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Wear-Induced Changes in the Raman, Infrared, and Fluorescence Spectra of Silicon Nitride Surfaces

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Commercial α-silicon nitride plates and balls used in simulated sliding bearing tests were found to fluoresce under 514.5-nm argon-ion laser excitation after heating to above 350 °C in a stream of argon. Wear track areas fluoresced much more intensely than their surroundings. When small concentrations of ethylene or other carbonaceous gas were added to the argon stream, carbonaceous deposits formed primarily in the wear track in amounts roughly paralleling the fluorescence intensity. Some of the deposits were lubricating carbon and some nonlubricating silicon oxycarbide. Continuous high-temperature lubrication was possible by balancing deposit removal by wear with surface-chemical deposit formation rates. Raman, infrared, fluorescence, and other spectroscopies helped explain the process. Defect energy states within the large silicon nitride energy gap and dangling bonds appear to play a role.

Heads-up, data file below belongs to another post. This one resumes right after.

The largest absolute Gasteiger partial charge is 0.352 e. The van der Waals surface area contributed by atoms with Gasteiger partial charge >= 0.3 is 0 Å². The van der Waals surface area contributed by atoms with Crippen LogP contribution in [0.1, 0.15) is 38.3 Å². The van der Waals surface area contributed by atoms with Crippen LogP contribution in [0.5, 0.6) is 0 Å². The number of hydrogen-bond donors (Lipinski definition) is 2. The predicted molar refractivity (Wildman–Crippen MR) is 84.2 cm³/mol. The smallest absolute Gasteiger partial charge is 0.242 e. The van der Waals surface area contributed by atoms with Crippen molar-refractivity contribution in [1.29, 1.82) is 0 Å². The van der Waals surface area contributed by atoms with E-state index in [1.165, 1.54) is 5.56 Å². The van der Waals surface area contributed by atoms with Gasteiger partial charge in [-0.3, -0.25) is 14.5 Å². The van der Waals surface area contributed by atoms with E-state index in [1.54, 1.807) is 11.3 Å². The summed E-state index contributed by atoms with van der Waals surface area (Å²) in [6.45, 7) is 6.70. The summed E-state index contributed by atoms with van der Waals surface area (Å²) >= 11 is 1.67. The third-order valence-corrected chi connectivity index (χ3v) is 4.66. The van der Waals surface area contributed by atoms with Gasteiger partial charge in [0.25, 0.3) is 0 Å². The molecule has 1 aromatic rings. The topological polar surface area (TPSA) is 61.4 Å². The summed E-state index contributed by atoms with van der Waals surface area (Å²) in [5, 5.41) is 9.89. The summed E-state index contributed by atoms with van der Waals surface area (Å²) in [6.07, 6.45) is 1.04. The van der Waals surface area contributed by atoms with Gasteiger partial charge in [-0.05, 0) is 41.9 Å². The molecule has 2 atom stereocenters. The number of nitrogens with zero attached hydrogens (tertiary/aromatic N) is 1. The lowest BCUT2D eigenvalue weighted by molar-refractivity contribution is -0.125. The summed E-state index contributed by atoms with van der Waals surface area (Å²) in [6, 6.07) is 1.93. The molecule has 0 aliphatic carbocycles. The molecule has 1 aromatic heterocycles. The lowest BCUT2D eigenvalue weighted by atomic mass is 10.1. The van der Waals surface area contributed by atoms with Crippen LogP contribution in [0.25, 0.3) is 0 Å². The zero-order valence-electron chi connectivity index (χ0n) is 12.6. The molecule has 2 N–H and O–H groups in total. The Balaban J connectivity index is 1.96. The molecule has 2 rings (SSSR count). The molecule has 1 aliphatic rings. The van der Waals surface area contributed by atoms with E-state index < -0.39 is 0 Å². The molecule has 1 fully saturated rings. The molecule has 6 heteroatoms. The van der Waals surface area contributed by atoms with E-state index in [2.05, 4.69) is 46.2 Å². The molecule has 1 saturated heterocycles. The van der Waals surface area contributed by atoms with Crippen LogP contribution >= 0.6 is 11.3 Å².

Keywords: Carbon; Fluorescence spectroscopy; Infrared microspectroscopy; Photoluminescence; Raman spectroscopy; Silicon nitride; Silicon oxycarbide; Surface reactivity

Document Type: Research Article

DOI: http://dx.doi.org/10.1366/0003702963904692

Affiliations: Department of Applied Mechanics and Engineering Sciences (AMES), University of California, San Diego, 7622 Palmilla Drive, #78, San Diego, California 92122-5049

Publication date: November 1, 1996

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